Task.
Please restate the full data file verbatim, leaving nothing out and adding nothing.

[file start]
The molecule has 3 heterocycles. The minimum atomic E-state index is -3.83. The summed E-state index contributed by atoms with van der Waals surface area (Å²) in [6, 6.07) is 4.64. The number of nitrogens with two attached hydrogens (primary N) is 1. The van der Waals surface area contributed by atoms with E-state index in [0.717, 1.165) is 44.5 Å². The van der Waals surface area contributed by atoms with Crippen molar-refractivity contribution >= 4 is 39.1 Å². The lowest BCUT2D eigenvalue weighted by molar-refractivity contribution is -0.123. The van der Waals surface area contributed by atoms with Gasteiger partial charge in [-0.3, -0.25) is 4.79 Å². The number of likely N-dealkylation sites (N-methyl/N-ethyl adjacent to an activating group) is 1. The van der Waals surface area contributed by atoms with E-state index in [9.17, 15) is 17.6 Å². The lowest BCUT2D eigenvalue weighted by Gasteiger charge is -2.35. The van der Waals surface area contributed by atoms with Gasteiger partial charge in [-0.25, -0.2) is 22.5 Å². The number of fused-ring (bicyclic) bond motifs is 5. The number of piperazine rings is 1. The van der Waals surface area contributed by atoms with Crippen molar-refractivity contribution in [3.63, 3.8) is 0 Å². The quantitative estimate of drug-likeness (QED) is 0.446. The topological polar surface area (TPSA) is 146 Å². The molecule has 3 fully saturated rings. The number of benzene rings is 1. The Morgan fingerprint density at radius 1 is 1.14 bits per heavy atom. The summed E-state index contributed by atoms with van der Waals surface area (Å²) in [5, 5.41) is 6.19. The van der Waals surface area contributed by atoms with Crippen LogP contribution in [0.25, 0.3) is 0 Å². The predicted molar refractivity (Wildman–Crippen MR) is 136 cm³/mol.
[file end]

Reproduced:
The molecule has 3 heterocycles. The minimum atomic E-state index is -3.83. The summed E-state index contributed by atoms with van der Waals surface area (Å²) in [6, 6.07) is 4.64. The number of nitrogens with two attached hydrogens (primary N) is 1. The van der Waals surface area contributed by atoms with E-state index in [0.717, 1.165) is 44.5 Å². The van der Waals surface area contributed by atoms with Crippen molar-refractivity contribution >= 4 is 39.1 Å². The lowest BCUT2D eigenvalue weighted by molar-refractivity contribution is -0.123. The van der Waals surface area contributed by atoms with Gasteiger partial charge in [-0.3, -0.25) is 4.79 Å². The number of likely N-dealkylation sites (N-methyl/N-ethyl adjacent to an activating group) is 1. The van der Waals surface area contributed by atoms with E-state index in [9.17, 15) is 17.6 Å². The lowest BCUT2D eigenvalue weighted by Gasteiger charge is -2.35. The van der Waals surface area contributed by atoms with Gasteiger partial charge in [-0.25, -0.2) is 22.5 Å². The number of fused-ring (bicyclic) bond motifs is 5. The number of piperazine rings is 1. The van der Waals surface area contributed by atoms with Crippen molar-refractivity contribution in [3.63, 3.8) is 0 Å². The quantitative estimate of drug-likeness (QED) is 0.446. The topological polar surface area (TPSA) is 146 Å². The molecule has 3 fully saturated rings. The number of benzene rings is 1. The Morgan fingerprint density at radius 1 is 1.14 bits per heavy atom. The summed E-state index contributed by atoms with van der Waals surface area (Å²) in [5, 5.41) is 6.19. The van der Waals surface area contributed by atoms with Crippen LogP contribution in [0.25, 0.3) is 0 Å². The predicted molar refractivity (Wildman–Crippen MR) is 136 cm³/mol.